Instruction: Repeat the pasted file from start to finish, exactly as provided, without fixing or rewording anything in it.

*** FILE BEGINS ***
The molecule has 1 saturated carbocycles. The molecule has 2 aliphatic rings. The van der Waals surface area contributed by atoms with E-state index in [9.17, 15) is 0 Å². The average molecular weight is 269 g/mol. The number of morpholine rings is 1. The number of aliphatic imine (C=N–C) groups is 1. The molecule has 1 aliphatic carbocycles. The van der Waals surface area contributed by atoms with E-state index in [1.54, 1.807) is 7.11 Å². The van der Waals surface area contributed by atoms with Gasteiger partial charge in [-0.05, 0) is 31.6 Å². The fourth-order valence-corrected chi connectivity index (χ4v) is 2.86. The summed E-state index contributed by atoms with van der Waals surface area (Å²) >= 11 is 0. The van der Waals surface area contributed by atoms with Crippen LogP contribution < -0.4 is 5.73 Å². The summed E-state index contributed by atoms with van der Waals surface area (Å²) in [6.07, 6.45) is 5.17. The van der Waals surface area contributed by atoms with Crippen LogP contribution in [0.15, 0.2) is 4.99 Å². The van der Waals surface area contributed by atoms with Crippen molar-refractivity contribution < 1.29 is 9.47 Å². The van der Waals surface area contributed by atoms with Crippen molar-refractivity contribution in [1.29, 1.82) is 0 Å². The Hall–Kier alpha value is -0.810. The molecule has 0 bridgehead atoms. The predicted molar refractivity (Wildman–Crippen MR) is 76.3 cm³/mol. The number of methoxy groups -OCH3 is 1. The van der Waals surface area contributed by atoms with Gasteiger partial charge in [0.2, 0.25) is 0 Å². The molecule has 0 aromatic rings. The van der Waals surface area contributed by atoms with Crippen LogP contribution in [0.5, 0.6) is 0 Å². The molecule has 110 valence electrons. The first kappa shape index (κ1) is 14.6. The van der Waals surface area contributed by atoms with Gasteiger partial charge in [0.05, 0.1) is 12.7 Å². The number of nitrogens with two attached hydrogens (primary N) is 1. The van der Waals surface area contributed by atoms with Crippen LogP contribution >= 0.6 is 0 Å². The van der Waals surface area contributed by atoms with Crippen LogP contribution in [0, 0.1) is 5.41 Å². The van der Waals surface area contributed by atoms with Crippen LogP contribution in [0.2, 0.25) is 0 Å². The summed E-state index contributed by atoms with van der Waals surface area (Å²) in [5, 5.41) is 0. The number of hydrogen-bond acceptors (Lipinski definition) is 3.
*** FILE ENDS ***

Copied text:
The molecule has 1 saturated carbocycles. The molecule has 2 aliphatic rings. The van der Waals surface area contributed by atoms with E-state index in [9.17, 15) is 0 Å². The average molecular weight is 269 g/mol. The number of morpholine rings is 1. The number of aliphatic imine (C=N–C) groups is 1. The molecule has 1 aliphatic carbocycles. The van der Waals surface area contributed by atoms with E-state index in [1.54, 1.807) is 7.11 Å². The van der Waals surface area contributed by atoms with Gasteiger partial charge in [-0.05, 0) is 31.6 Å². The fourth-order valence-corrected chi connectivity index (χ4v) is 2.86. The summed E-state index contributed by atoms with van der Waals surface area (Å²) >= 11 is 0. The van der Waals surface area contributed by atoms with Crippen LogP contribution < -0.4 is 5.73 Å². The summed E-state index contributed by atoms with van der Waals surface area (Å²) in [6.07, 6.45) is 5.17. The van der Waals surface area contributed by atoms with Crippen LogP contribution in [0.15, 0.2) is 4.99 Å². The van der Waals surface area contributed by atoms with Crippen molar-refractivity contribution < 1.29 is 9.47 Å². The van der Waals surface area contributed by atoms with Crippen molar-refractivity contribution in [1.29, 1.82) is 0 Å². The Hall–Kier alpha value is -0.810. The molecule has 0 bridgehead atoms. The predicted molar refractivity (Wildman–Crippen MR) is 76.3 cm³/mol. The number of methoxy groups -OCH3 is 1. The van der Waals surface area contributed by atoms with Gasteiger partial charge in [0.2, 0.25) is 0 Å². The molecule has 0 aromatic rings. The van der Waals surface area contributed by atoms with Crippen LogP contribution in [0.5, 0.6) is 0 Å². The molecule has 110 valence electrons. The first kappa shape index (κ1) is 14.6. The van der Waals surface area contributed by atoms with Gasteiger partial charge in [0.05, 0.1) is 12.7 Å². The number of nitrogens with two attached hydrogens (primary N) is 1. The van der Waals surface area contributed by atoms with Crippen LogP contribution >= 0.6 is 0 Å². The van der Waals surface area contributed by atoms with Crippen LogP contribution in [0, 0.1) is 5.41 Å². The van der Waals surface area contributed by atoms with Crippen LogP contribution in [0.2, 0.25) is 0 Å². The summed E-state index contributed by atoms with van der Waals surface area (Å²) in [5, 5.41) is 0. The number of hydrogen-bond acceptors (Lipinski definition) is 3.